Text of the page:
Have you ever wondered why English castles are so dark and have few, if any, windows? Logic may lead to the conclusion the lack of openings was a defensive design against wandering marauders. Actually, that’s partially true, the lack of windows is defensive, but it’s against government marauders, not attacking horsemen.
In 1696, William III — of whom Elizabeth Warren may soon claim lineage instead of from Native Americans — enacted the “Window Tax.” He reasoned that the larger a person’s castle, the more windows it would have, and therefore the more one should pay in taxes.
It was an early, but not the first, net-worth tax.
Today, the torch and pitchfork crowd of Democratic Socialists want to do the same.
Elizabeth Warren led the pack a few months ago with a proposal to tax folks’ net worth.
She says she only wants to tax those she deems “rich” — and by “rich” she means anyone having more net worth than her. Her plan proposes a rate of 2% per year on rich folks’ assets, and the “super rich” would be hit with an additional 1% penalty on what they own for being successful.
By her advisors’ own calculations, if successfully implemented, the tax would not even raise 5% of projected Federal expenditures over the coming decade. And, those estimated expenditures don’t even include the costs of her free healthcare for all, free college for all, and free from student debt for all, which would more than double the cost of government. Also, completely ignored in her proposal are the administrative costs of assessing, billing, and collecting a tax on individuals’ net worth.
Not to be outdone, Bernie Sanders recently went farther back in English history to 1086, and released his plan to confiscate people’s assets.
With a scheme modeled after William the Conqueror’s "Doomsday Book," he’s called for a National Net Worth Registry. That’s right, he wants the government to collect and maintain a book of folks’ holdings so he can assess a net-worth tax varying from 1% up to 8% depending on how much a person owns.
His thousand year old “new” plan would purportedly raise about double what Warren’s plan projects. And, with his higher top-end rates, he claims it would cut the wealth of billionaires in half over 15 years. In a recent New York Times interview, Sanders said he, “…doesn’t think billionaires should exist.” Well then… OFF WITH THEIR HEADS!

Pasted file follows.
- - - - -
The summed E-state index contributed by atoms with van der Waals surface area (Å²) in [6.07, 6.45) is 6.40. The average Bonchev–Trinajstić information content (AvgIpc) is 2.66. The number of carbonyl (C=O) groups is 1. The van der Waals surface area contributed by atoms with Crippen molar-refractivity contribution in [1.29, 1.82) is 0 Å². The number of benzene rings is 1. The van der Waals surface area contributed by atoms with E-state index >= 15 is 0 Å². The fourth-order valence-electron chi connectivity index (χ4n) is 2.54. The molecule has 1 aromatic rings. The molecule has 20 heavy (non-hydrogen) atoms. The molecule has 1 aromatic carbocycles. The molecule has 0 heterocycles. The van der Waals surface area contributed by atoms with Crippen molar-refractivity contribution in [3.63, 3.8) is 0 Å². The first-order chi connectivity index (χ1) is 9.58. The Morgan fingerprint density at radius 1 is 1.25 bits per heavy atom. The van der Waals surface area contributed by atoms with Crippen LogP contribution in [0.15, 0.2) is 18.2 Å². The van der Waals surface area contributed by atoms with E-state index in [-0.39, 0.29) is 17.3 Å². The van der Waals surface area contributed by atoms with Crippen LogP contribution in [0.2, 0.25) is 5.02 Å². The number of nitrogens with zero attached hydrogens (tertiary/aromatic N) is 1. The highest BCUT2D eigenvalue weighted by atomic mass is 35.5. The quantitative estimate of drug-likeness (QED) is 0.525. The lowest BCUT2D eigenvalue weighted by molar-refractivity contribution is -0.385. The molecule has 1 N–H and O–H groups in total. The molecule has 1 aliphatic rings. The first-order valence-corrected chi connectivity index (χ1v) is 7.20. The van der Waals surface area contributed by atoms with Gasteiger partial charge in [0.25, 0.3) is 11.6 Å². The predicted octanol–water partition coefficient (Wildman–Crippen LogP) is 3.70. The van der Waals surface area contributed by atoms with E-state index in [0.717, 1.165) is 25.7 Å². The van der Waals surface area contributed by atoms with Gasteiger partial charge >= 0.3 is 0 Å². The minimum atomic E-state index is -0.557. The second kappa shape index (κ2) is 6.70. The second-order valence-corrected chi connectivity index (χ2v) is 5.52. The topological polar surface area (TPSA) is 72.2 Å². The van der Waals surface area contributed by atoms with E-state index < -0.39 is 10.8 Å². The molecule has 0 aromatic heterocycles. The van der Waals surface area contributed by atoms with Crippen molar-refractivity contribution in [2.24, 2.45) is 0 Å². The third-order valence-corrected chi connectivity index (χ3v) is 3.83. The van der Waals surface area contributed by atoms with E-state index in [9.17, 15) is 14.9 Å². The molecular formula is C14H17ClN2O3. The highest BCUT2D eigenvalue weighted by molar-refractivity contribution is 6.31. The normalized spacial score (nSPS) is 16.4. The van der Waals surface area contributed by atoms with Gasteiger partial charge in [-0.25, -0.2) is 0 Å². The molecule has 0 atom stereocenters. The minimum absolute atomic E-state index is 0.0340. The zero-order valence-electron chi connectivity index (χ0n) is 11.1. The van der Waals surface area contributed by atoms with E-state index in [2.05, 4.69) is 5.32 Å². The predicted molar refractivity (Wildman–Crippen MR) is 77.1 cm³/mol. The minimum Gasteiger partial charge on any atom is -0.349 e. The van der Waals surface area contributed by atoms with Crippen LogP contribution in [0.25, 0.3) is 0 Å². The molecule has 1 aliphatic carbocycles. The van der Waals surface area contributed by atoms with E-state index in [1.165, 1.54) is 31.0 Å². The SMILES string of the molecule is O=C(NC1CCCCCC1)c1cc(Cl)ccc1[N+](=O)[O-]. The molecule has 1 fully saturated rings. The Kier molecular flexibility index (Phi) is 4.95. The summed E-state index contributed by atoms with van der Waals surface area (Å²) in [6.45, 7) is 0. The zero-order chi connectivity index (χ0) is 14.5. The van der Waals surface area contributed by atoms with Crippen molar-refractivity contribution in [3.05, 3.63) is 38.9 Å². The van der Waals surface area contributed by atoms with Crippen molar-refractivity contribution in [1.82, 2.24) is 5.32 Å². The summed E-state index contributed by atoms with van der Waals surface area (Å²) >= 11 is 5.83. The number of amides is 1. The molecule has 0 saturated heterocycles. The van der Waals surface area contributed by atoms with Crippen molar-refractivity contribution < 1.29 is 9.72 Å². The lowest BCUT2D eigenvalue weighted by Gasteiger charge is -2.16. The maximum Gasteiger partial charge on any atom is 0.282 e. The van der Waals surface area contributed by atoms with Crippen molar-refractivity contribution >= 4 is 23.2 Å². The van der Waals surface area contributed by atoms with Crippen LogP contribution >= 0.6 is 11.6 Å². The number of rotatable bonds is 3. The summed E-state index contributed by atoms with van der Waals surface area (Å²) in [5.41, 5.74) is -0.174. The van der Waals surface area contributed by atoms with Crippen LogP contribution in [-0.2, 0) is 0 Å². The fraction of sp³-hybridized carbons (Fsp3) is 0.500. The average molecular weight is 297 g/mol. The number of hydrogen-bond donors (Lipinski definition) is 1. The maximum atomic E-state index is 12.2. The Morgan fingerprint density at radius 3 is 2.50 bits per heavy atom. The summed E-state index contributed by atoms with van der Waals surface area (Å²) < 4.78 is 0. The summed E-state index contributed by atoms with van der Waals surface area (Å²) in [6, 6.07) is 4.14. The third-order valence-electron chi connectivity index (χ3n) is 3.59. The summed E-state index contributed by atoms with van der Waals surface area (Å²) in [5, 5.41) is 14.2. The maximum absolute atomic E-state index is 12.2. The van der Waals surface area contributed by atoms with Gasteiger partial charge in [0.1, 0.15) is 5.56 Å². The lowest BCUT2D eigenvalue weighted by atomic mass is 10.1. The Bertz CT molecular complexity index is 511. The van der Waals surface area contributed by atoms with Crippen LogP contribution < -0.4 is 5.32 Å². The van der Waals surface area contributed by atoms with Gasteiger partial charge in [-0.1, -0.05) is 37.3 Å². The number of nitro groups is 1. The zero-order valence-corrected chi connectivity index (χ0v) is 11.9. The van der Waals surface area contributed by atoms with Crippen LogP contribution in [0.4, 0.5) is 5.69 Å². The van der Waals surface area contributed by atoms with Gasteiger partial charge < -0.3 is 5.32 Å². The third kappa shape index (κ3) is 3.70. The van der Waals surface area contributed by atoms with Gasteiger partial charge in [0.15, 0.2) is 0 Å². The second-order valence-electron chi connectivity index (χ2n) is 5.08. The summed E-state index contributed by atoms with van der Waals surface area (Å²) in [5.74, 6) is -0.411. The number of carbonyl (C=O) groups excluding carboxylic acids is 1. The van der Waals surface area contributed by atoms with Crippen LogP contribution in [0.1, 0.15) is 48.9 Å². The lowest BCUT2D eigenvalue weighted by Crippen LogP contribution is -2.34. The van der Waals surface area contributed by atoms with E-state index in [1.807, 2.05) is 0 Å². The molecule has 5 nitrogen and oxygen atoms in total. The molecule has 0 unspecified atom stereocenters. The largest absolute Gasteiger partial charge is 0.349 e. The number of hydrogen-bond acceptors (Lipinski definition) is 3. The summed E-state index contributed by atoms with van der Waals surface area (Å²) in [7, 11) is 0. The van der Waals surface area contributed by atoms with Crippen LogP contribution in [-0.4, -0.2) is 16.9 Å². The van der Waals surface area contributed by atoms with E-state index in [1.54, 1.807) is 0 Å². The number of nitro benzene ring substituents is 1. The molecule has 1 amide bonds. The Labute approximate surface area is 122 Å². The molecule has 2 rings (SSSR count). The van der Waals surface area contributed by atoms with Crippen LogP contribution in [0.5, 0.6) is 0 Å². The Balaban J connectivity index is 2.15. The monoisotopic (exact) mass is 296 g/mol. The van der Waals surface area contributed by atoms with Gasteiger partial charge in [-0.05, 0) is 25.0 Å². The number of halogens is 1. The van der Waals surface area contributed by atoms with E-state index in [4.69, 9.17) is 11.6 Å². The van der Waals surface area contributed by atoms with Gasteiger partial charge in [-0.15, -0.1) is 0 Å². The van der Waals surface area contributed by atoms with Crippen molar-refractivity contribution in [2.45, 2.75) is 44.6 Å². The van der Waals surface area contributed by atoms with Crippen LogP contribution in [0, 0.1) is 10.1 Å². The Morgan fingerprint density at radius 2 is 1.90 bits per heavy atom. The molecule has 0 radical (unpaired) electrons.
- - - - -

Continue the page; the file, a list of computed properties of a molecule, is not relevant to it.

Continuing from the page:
Aside from the benefits of drinking mead and eating cabbage, there’s a reason even England doesn’t dwell in the past when it comes to net worth taxation. It doesn’t work. Historical anecdotes aside, modern attempts have failed and all but been abandoned by those countries foolish enough to give them a spin.
A 2018 Organization for Economic Co-operation and Development (OECD) study showed that of the twelve countries in 1990 that had net-worth taxes in 1990, today, only three remain. The main reasons for countries abandoning them were the inordinately high administrative costs, their failure to result in redistributive wealth equality, and the increased capital flight to avoid paying them.
The French economist Eric Pichet found that during the time the land of wine and mistresses had a net-worth tax, over $200 billion of capital left the country, while only raising about $3.5 billion per year in revenue. Additionally, his study found that the effect of the tax was to depress the French GDP by 0.2% — about the same amount raised by the tax.
A few years ago England again briefly toyed with the idea of a net-worth tax. However, a study from the London School of Economics showed that the costs of assessment and collection of the tax would exceed its revenue. It turns out that roaming armies of the Crown are expensive — and so is an army of IRS agents.
Aside from the operational costs and capital flight issues, there is a parchment worth of other reasons net-worth taxes are a bad idea.
They represent double taxation because an individual’s income is first taxed, and then what remains is taxed as part of that person’s net worth. There are also valuation issues. How much is your great grandmother’s wedding dress worth — its purchase price, its replacement cost, or its collector value?
With all of these issues, and a thousand years of failure, why are Sanders and Warren now pitching net worth taxes? It’s because their fantasyland visions resonate with their Democratic Socialist voter base. A recent Yale study found that 50% of the population would take a reduced paycheck as long as their neighbors didn’t earn more than them. The motivation is envy — just like I’m envious of Bernie’s three homes and Elizabeth’s $12 million net worth.
But Sanders and Warren should be mindful of the philosopher George Santayana’s famous quote, “those who cannot remember the past are condemned to repeat it."
Upon his death, William the Conqueror was so hated by even those close to him, that he was stuffed into a grave so small his body exploded. And, William III not only lost the support of his “party,” (the House of Orange), he was the only English king ever to rule from there again. History is interesting…
Kevin Cochrane teaches economics and business at Colorado Mesa University in Grand Junction and is a visiting professor of economics at the University of International Relations in Beijing, China. He is a regular contributor to several national publications including the Washington Times, Washington Examiner, and American Thinker. He previously was the economic correspondent for both CBS and NBC TV affiliates in Southern California. For 27 years he formerly was a senior banking executive with a major NYSE listed bank holding company and the CEO of a national multi-bank operating company. To read more of his reports — Click Here Now.
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